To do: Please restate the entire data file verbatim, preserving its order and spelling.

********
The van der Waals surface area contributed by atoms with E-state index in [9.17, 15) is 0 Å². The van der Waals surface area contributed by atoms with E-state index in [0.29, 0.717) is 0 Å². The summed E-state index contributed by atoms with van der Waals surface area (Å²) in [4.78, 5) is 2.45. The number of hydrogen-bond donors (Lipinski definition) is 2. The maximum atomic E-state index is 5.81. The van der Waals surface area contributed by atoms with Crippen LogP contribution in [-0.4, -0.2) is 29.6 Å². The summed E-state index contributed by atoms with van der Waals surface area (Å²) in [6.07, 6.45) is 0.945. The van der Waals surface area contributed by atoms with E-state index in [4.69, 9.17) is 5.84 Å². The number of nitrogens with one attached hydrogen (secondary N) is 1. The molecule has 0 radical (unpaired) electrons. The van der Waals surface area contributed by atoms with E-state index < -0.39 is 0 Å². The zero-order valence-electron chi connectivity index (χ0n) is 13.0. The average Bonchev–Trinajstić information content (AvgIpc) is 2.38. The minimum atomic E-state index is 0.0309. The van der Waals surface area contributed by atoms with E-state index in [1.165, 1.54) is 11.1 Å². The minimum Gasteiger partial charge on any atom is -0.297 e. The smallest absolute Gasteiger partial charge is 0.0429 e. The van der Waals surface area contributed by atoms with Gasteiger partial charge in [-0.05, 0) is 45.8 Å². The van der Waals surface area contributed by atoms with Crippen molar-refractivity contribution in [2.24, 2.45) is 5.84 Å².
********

The van der Waals surface area contributed by atoms with E-state index in [9.17, 15) is 0 Å². The van der Waals surface area contributed by atoms with E-state index in [0.29, 0.717) is 0 Å². The summed E-state index contributed by atoms with van der Waals surface area (Å²) in [4.78, 5) is 2.45. The number of hydrogen-bond donors (Lipinski definition) is 2. The maximum atomic E-state index is 5.81. The van der Waals surface area contributed by atoms with Crippen LogP contribution in [-0.4, -0.2) is 29.6 Å². The summed E-state index contributed by atoms with van der Waals surface area (Å²) in [6.07, 6.45) is 0.945. The van der Waals surface area contributed by atoms with E-state index in [4.69, 9.17) is 5.84 Å². The number of nitrogens with one attached hydrogen (secondary N) is 1. The molecule has 0 radical (unpaired) electrons. The van der Waals surface area contributed by atoms with E-state index < -0.39 is 0 Å². The zero-order valence-electron chi connectivity index (χ0n) is 13.0. The average Bonchev–Trinajstić information content (AvgIpc) is 2.38. The minimum atomic E-state index is 0.0309. The van der Waals surface area contributed by atoms with E-state index in [1.165, 1.54) is 11.1 Å². The minimum Gasteiger partial charge on any atom is -0.297 e. The smallest absolute Gasteiger partial charge is 0.0429 e. The van der Waals surface area contributed by atoms with Gasteiger partial charge in [-0.05, 0) is 45.8 Å². The van der Waals surface area contributed by atoms with Crippen molar-refractivity contribution in [2.24, 2.45) is 5.84 Å².